P. martinezii
P. lawsonii Perry calls it "lawsoni." I agree with Farjon.
P. pringlei Agree.  
P. teocote Agree.  
P. muricata var. muricata Agree.  
P. radiata var. binata Agree.  
P. attenuata Agree.  
P. greggii Agree.  
P. coulteri Agree.  
P. ayacahuite var. ayacahuite Agree.  
P. ayacahuite var. veitchii Agree.  
P. lambertiana Agree.  
P. flexilis var. flexilis Farjon notes that P. flexilis and P. strobiformis form a cline. Farjon (and Frankis) think var. flexilis does not occur in Mexico but Perry thinks it does, as did Shaw and Martinez. Farjon dismisses their conclusions as mistaken P. strobiformis or mistaken P. flexilis var. reflexa. Frankis subsequently described a new species, P. stylesii, further complicating this issue. See discussion under P. flexilis.
P. flexilis var. reflexa
P. strobiformis Farjon (pg 215) points out both are based on the same type, so lumps them under P. strobiformis. I agree with Farjon.
P. ayacahuite var. brachyptera
P. chiapensis Perry calls it a species, Farjon a variety. I agree with Perry; Frankis tells me that Farjon does also, now.
P. strobus var. chiapensis
P. rzedowskii Agree.  
P. maximartinezii Agree.  
P. nelsonii Perry calls it "nelsoni." I agree with Farjon.
P. pinceana Agree.  
P. cembroides subsp. cembroides var. cembroides Agree, though Perry does not require such a complex subdivision of the species.  
P. cembroides subsp. cembroides var. bicolor Perry identifies the two spp.; Farjon reduces both to synonymy with var. bicolor, which was orig. described as discolor (bicolor is the earlier name [Little, 1968]; when Bailey and Hawksworth raised it to species rank [1979], Pinus bicolor already existed so they had to use a new name). Malusa (1992) finds that discolor and johannis are extremely similar to each other, but that neither is similar to cembroides, with which they are sympatric – although disjunct from each other. Actually they are closest to culminicola. Both johannis and discolor have been described as varieties of culminicola (Farjon pg 234); I might support that. Frankis, though, concerned that they do not hybridize with P. culminicola, suggests that P. johannis is a good species and that discolor/bicolor requires P. johannis var. bicolor comb. nov. That combination has not yet been published though, and in the meantime I treat discolor as a species.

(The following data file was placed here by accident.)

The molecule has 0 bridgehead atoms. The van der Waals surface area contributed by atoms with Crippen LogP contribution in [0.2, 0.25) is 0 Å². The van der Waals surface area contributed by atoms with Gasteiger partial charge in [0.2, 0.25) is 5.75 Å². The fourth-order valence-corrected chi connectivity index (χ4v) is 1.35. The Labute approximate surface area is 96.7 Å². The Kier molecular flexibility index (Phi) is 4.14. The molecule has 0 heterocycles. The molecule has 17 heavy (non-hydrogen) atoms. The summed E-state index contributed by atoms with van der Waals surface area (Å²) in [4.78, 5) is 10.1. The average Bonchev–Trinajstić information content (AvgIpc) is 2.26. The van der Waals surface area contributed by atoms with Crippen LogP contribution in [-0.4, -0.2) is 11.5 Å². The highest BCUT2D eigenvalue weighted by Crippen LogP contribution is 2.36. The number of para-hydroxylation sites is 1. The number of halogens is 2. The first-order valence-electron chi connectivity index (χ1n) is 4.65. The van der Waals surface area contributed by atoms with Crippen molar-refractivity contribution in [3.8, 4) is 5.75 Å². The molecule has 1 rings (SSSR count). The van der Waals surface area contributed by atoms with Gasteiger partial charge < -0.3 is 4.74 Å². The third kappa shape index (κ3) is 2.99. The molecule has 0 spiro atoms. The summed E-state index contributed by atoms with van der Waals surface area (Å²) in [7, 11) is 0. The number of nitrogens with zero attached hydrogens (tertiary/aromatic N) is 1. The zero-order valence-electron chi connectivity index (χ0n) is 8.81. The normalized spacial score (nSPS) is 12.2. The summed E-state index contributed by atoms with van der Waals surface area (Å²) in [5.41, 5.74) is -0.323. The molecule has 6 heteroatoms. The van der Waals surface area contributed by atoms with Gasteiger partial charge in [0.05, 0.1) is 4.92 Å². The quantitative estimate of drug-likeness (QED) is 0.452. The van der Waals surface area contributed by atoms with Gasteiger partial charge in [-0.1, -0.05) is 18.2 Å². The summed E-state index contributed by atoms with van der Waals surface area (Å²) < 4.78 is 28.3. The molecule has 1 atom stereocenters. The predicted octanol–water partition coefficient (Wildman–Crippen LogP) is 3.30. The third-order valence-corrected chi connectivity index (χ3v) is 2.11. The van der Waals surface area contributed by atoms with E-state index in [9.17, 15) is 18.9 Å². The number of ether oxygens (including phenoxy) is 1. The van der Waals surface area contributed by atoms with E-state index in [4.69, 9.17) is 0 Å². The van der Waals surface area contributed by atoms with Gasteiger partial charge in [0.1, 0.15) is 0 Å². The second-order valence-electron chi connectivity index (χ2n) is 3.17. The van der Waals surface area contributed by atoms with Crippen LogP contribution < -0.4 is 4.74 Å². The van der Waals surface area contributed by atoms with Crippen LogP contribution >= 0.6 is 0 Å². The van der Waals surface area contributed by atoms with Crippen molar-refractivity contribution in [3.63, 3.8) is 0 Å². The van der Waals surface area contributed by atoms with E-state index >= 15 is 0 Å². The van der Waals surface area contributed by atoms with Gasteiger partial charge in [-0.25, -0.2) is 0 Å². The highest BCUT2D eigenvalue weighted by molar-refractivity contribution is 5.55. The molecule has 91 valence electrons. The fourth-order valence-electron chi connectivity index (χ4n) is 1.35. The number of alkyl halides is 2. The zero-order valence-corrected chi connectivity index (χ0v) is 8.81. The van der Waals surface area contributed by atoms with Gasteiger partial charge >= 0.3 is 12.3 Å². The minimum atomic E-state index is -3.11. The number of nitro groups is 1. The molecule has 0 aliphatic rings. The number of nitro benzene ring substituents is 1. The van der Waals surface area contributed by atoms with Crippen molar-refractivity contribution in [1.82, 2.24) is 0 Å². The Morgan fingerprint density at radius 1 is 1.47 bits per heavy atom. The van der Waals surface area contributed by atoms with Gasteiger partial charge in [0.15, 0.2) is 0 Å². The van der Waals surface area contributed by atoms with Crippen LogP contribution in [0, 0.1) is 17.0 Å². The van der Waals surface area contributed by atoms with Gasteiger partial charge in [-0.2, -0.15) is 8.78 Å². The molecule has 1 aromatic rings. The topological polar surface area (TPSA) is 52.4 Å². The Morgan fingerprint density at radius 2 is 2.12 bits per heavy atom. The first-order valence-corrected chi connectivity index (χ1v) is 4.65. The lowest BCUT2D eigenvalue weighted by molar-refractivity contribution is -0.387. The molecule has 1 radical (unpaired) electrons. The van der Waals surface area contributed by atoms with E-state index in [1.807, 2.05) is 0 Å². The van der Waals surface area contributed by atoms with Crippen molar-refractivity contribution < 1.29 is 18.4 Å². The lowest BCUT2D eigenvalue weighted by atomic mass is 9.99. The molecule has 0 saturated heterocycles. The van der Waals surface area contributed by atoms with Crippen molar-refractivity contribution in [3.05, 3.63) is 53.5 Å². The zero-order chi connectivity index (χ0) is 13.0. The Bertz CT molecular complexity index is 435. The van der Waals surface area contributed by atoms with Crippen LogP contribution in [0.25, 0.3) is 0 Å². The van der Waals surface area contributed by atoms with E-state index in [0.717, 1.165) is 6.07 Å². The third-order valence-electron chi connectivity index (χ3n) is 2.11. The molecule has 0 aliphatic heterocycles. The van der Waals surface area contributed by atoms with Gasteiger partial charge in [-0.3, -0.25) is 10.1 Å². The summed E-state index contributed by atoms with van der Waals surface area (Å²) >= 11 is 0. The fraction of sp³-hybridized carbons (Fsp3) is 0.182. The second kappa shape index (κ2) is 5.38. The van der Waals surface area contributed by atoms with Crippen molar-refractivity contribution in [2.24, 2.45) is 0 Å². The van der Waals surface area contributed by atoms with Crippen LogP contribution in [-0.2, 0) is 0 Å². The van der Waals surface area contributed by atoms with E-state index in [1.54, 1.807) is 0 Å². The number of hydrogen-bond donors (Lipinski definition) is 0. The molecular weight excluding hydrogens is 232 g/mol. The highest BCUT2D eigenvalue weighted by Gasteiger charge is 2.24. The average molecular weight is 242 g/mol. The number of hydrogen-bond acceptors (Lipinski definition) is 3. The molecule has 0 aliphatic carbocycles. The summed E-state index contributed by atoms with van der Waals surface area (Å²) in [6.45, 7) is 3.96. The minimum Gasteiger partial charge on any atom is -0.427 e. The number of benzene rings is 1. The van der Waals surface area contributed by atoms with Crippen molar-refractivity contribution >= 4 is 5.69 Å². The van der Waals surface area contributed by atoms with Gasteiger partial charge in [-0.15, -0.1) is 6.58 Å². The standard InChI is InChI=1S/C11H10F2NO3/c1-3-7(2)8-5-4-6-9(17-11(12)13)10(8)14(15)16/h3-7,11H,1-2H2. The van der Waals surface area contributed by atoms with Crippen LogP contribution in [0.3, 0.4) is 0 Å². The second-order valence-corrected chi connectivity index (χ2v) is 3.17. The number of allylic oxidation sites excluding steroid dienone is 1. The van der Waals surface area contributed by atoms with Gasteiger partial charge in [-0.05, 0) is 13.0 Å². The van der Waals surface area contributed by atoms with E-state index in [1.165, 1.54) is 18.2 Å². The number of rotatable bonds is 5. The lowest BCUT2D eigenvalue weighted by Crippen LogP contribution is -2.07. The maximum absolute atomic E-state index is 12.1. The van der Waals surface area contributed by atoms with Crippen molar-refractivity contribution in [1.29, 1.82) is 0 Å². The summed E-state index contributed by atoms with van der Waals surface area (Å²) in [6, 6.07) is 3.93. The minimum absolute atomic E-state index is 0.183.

P. discolor
P. johannis
P. cembroides subsp. lagunae Perry calls it a species, Farjon a subspecies. I agree with Perry.
P. lagunae
P. cembroides subsp. orizabensis Agree. Farjon points out that it is sympatric with typical P. cembroides, an odd situation to sustain a species/subspecies differentiation. Frankis uses this point to argue that it warrants treatment as a distinct species Pinus orizabensis, closer to P. johannis than to P. cembroides. I find merit in this argument.
P. edulis Perry shows it just entering Mexico in extreme NW Chihuahua. Frankis says Styles couldn't find it in Mexico; evidently Perry could.
P. culminicola Agree. See remarks above under P. discolor and P. johannis.
P. remota Farjon reduces P. caterinae to synonymy with P. remota. I agree with Farjon.
P. caterinae
P. monophylla Agree. Frankis agrees too, and notes that the Mexican plants are referrable to P. monophylla var. californiarum (D. K. Bailey) Zavarin.
P. quadrifolia Perry recognizes both as species, Farjon lumps P. juarezensis into synonymy. I agree with Farjon, but see discussion under P. quadrifolia.
P. juarezensis

go back to "Conifer Hunting in Mexico"

Last Modified 2011-05-22